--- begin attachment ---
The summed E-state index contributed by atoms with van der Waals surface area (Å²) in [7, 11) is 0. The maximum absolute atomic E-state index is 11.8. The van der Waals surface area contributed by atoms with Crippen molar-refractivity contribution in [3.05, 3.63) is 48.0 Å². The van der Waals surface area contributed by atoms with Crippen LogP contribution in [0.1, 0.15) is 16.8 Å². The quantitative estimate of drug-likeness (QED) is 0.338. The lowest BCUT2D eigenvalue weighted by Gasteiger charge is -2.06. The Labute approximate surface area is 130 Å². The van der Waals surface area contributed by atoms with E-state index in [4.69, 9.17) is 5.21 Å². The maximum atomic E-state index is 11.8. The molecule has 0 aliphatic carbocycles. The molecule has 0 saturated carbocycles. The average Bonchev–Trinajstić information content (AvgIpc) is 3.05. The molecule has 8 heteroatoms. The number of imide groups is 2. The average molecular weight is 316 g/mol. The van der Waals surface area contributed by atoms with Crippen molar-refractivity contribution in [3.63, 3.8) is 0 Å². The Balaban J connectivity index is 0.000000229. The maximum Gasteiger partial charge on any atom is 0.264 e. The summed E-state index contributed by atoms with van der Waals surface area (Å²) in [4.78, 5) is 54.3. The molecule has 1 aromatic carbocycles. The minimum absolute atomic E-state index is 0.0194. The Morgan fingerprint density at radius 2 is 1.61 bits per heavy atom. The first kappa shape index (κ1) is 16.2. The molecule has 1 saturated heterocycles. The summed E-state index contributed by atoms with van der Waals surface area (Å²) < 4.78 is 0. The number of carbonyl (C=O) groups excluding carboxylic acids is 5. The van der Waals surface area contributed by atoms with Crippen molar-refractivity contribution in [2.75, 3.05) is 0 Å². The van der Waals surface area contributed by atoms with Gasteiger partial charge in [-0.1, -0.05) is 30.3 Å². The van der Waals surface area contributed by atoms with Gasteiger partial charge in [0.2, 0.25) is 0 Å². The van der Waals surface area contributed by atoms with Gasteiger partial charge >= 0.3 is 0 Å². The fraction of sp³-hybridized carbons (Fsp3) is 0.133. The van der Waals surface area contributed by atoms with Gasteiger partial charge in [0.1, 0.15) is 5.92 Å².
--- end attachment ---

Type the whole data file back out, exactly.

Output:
The summed E-state index contributed by atoms with van der Waals surface area (Å²) in [7, 11) is 0. The maximum absolute atomic E-state index is 11.8. The van der Waals surface area contributed by atoms with Crippen molar-refractivity contribution in [3.05, 3.63) is 48.0 Å². The van der Waals surface area contributed by atoms with Crippen LogP contribution in [0.1, 0.15) is 16.8 Å². The quantitative estimate of drug-likeness (QED) is 0.338. The lowest BCUT2D eigenvalue weighted by Gasteiger charge is -2.06. The Labute approximate surface area is 130 Å². The van der Waals surface area contributed by atoms with E-state index in [4.69, 9.17) is 5.21 Å². The maximum atomic E-state index is 11.8. The molecule has 0 aliphatic carbocycles. The molecule has 0 saturated carbocycles. The average Bonchev–Trinajstić information content (AvgIpc) is 3.05. The molecule has 8 heteroatoms. The number of imide groups is 2. The average molecular weight is 316 g/mol. The van der Waals surface area contributed by atoms with Crippen molar-refractivity contribution in [3.63, 3.8) is 0 Å². The Balaban J connectivity index is 0.000000229. The maximum Gasteiger partial charge on any atom is 0.264 e. The summed E-state index contributed by atoms with van der Waals surface area (Å²) in [4.78, 5) is 54.3. The molecule has 1 aromatic carbocycles. The minimum absolute atomic E-state index is 0.0194. The Morgan fingerprint density at radius 2 is 1.61 bits per heavy atom. The first kappa shape index (κ1) is 16.2. The molecule has 1 saturated heterocycles. The summed E-state index contributed by atoms with van der Waals surface area (Å²) < 4.78 is 0. The number of carbonyl (C=O) groups excluding carboxylic acids is 5. The van der Waals surface area contributed by atoms with Crippen molar-refractivity contribution in [2.75, 3.05) is 0 Å². The van der Waals surface area contributed by atoms with Gasteiger partial charge in [-0.1, -0.05) is 30.3 Å². The van der Waals surface area contributed by atoms with Gasteiger partial charge in [0.2, 0.25) is 0 Å². The van der Waals surface area contributed by atoms with Gasteiger partial charge >= 0.3 is 0 Å². The fraction of sp³-hybridized carbons (Fsp3) is 0.133. The van der Waals surface area contributed by atoms with Gasteiger partial charge in [0.1, 0.15) is 5.92 Å².